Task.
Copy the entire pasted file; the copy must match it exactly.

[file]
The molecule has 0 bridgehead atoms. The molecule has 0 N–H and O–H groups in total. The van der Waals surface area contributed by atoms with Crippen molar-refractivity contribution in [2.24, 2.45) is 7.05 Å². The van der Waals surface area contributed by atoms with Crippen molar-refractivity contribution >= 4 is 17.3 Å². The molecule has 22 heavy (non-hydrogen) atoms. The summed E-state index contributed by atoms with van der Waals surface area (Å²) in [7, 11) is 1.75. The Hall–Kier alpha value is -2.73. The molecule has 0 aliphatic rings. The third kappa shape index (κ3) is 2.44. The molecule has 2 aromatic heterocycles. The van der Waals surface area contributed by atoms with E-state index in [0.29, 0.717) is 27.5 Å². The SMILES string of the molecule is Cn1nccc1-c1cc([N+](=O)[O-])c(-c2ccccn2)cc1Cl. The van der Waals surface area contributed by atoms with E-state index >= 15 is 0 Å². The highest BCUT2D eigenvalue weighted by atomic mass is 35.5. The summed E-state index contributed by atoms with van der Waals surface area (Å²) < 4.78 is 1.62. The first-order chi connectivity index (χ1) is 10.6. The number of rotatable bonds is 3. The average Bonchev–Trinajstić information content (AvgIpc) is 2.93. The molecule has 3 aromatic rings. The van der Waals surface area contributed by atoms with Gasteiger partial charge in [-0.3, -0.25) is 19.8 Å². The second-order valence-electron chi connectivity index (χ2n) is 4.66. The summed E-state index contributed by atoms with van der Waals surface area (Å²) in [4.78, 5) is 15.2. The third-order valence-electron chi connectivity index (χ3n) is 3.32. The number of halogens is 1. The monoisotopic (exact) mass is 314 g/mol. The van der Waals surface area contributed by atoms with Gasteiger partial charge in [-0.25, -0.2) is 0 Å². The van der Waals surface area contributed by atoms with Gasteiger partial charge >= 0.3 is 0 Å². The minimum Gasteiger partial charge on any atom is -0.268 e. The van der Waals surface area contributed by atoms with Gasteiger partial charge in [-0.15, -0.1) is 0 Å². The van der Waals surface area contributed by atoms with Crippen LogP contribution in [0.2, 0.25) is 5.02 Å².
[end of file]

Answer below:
The molecule has 0 bridgehead atoms. The molecule has 0 N–H and O–H groups in total. The van der Waals surface area contributed by atoms with Crippen molar-refractivity contribution in [2.24, 2.45) is 7.05 Å². The van der Waals surface area contributed by atoms with Crippen molar-refractivity contribution >= 4 is 17.3 Å². The molecule has 22 heavy (non-hydrogen) atoms. The summed E-state index contributed by atoms with van der Waals surface area (Å²) in [7, 11) is 1.75. The Hall–Kier alpha value is -2.73. The molecule has 0 aliphatic rings. The third kappa shape index (κ3) is 2.44. The molecule has 2 aromatic heterocycles. The van der Waals surface area contributed by atoms with E-state index in [0.29, 0.717) is 27.5 Å². The SMILES string of the molecule is Cn1nccc1-c1cc([N+](=O)[O-])c(-c2ccccn2)cc1Cl. The van der Waals surface area contributed by atoms with E-state index >= 15 is 0 Å². The highest BCUT2D eigenvalue weighted by atomic mass is 35.5. The summed E-state index contributed by atoms with van der Waals surface area (Å²) < 4.78 is 1.62. The first-order chi connectivity index (χ1) is 10.6. The number of rotatable bonds is 3. The average Bonchev–Trinajstić information content (AvgIpc) is 2.93. The molecule has 3 aromatic rings. The van der Waals surface area contributed by atoms with Gasteiger partial charge in [-0.3, -0.25) is 19.8 Å². The second-order valence-electron chi connectivity index (χ2n) is 4.66. The summed E-state index contributed by atoms with van der Waals surface area (Å²) in [4.78, 5) is 15.2. The third-order valence-electron chi connectivity index (χ3n) is 3.32. The number of halogens is 1. The monoisotopic (exact) mass is 314 g/mol. The van der Waals surface area contributed by atoms with Gasteiger partial charge in [-0.25, -0.2) is 0 Å². The van der Waals surface area contributed by atoms with Gasteiger partial charge >= 0.3 is 0 Å². The minimum Gasteiger partial charge on any atom is -0.268 e. The van der Waals surface area contributed by atoms with Gasteiger partial charge in [-0.15, -0.1) is 0 Å². The van der Waals surface area contributed by atoms with Crippen LogP contribution in [0.2, 0.25) is 5.02 Å².